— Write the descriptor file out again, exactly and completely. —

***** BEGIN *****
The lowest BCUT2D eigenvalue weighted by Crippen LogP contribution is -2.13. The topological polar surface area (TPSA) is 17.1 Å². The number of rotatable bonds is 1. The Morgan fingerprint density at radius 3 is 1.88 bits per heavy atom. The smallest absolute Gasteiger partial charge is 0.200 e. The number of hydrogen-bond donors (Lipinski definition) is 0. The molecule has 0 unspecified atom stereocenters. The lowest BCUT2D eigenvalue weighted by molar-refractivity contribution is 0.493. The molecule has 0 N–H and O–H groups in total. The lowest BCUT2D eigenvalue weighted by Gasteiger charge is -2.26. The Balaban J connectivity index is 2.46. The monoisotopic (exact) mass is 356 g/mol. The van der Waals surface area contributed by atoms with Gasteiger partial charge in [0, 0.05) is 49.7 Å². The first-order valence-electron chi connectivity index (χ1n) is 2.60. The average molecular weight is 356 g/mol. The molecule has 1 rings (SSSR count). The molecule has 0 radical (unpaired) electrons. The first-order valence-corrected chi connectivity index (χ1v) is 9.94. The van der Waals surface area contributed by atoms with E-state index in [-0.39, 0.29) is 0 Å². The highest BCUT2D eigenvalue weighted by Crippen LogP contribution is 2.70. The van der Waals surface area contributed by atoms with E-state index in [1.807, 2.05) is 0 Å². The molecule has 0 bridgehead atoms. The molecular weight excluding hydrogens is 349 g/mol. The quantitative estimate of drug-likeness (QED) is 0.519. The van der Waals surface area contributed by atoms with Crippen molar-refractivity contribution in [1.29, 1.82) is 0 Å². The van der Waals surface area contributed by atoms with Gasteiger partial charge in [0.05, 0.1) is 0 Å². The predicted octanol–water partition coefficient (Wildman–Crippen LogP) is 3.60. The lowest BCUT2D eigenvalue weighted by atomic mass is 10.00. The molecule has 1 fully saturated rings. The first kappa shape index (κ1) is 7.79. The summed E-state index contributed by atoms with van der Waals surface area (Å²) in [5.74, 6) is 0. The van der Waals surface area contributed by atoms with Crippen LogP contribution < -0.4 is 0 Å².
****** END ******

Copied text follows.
The lowest BCUT2D eigenvalue weighted by Crippen LogP contribution is -2.13. The topological polar surface area (TPSA) is 17.1 Å². The number of rotatable bonds is 1. The Morgan fingerprint density at radius 3 is 1.88 bits per heavy atom. The smallest absolute Gasteiger partial charge is 0.200 e. The number of hydrogen-bond donors (Lipinski definition) is 0. The molecule has 0 unspecified atom stereocenters. The lowest BCUT2D eigenvalue weighted by molar-refractivity contribution is 0.493. The molecule has 0 N–H and O–H groups in total. The lowest BCUT2D eigenvalue weighted by Gasteiger charge is -2.26. The Balaban J connectivity index is 2.46. The monoisotopic (exact) mass is 356 g/mol. The van der Waals surface area contributed by atoms with Gasteiger partial charge in [0, 0.05) is 49.7 Å². The first-order valence-electron chi connectivity index (χ1n) is 2.60. The average molecular weight is 356 g/mol. The molecule has 1 rings (SSSR count). The molecule has 0 radical (unpaired) electrons. The first-order valence-corrected chi connectivity index (χ1v) is 9.94. The van der Waals surface area contributed by atoms with E-state index in [-0.39, 0.29) is 0 Å². The highest BCUT2D eigenvalue weighted by Crippen LogP contribution is 2.70. The van der Waals surface area contributed by atoms with E-state index in [1.807, 2.05) is 0 Å². The molecule has 0 bridgehead atoms. The molecular weight excluding hydrogens is 349 g/mol. The quantitative estimate of drug-likeness (QED) is 0.519. The van der Waals surface area contributed by atoms with Crippen molar-refractivity contribution in [1.29, 1.82) is 0 Å². The van der Waals surface area contributed by atoms with Gasteiger partial charge in [0.05, 0.1) is 0 Å². The predicted octanol–water partition coefficient (Wildman–Crippen LogP) is 3.60. The lowest BCUT2D eigenvalue weighted by atomic mass is 10.00. The molecule has 1 fully saturated rings. The first kappa shape index (κ1) is 7.79. The summed E-state index contributed by atoms with van der Waals surface area (Å²) in [5.74, 6) is 0. The van der Waals surface area contributed by atoms with Crippen LogP contribution < -0.4 is 0 Å².